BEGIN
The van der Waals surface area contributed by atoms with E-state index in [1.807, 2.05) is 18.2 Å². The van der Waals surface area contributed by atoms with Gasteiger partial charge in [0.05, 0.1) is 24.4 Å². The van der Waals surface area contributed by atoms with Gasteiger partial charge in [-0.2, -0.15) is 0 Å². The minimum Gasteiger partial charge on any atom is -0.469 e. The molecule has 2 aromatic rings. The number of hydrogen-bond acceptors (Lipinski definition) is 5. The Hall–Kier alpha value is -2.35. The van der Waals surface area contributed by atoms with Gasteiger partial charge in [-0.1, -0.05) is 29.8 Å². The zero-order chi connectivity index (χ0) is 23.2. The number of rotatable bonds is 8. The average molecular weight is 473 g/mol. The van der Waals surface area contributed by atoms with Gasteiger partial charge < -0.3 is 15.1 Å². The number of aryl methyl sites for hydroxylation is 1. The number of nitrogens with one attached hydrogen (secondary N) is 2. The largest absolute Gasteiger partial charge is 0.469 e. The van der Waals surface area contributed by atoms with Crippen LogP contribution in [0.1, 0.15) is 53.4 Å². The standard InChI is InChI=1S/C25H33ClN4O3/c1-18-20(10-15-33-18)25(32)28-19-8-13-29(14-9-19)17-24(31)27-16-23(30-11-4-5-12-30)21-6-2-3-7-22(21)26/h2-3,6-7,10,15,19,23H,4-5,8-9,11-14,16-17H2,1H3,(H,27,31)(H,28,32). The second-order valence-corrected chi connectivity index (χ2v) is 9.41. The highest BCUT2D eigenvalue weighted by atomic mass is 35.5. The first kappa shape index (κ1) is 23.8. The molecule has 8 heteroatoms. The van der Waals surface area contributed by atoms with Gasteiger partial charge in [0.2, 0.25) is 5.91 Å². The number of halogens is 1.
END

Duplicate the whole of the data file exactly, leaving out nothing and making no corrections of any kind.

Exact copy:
The van der Waals surface area contributed by atoms with E-state index in [1.807, 2.05) is 18.2 Å². The van der Waals surface area contributed by atoms with Gasteiger partial charge in [0.05, 0.1) is 24.4 Å². The van der Waals surface area contributed by atoms with Gasteiger partial charge in [-0.2, -0.15) is 0 Å². The minimum Gasteiger partial charge on any atom is -0.469 e. The molecule has 2 aromatic rings. The number of hydrogen-bond acceptors (Lipinski definition) is 5. The Hall–Kier alpha value is -2.35. The van der Waals surface area contributed by atoms with Gasteiger partial charge in [-0.1, -0.05) is 29.8 Å². The zero-order chi connectivity index (χ0) is 23.2. The number of rotatable bonds is 8. The average molecular weight is 473 g/mol. The van der Waals surface area contributed by atoms with Gasteiger partial charge < -0.3 is 15.1 Å². The number of aryl methyl sites for hydroxylation is 1. The number of nitrogens with one attached hydrogen (secondary N) is 2. The largest absolute Gasteiger partial charge is 0.469 e. The van der Waals surface area contributed by atoms with Crippen LogP contribution in [0.1, 0.15) is 53.4 Å². The standard InChI is InChI=1S/C25H33ClN4O3/c1-18-20(10-15-33-18)25(32)28-19-8-13-29(14-9-19)17-24(31)27-16-23(30-11-4-5-12-30)21-6-2-3-7-22(21)26/h2-3,6-7,10,15,19,23H,4-5,8-9,11-14,16-17H2,1H3,(H,27,31)(H,28,32). The second-order valence-corrected chi connectivity index (χ2v) is 9.41. The highest BCUT2D eigenvalue weighted by atomic mass is 35.5. The first kappa shape index (κ1) is 23.8. The molecule has 8 heteroatoms. The van der Waals surface area contributed by atoms with Gasteiger partial charge in [0.2, 0.25) is 5.91 Å². The number of halogens is 1.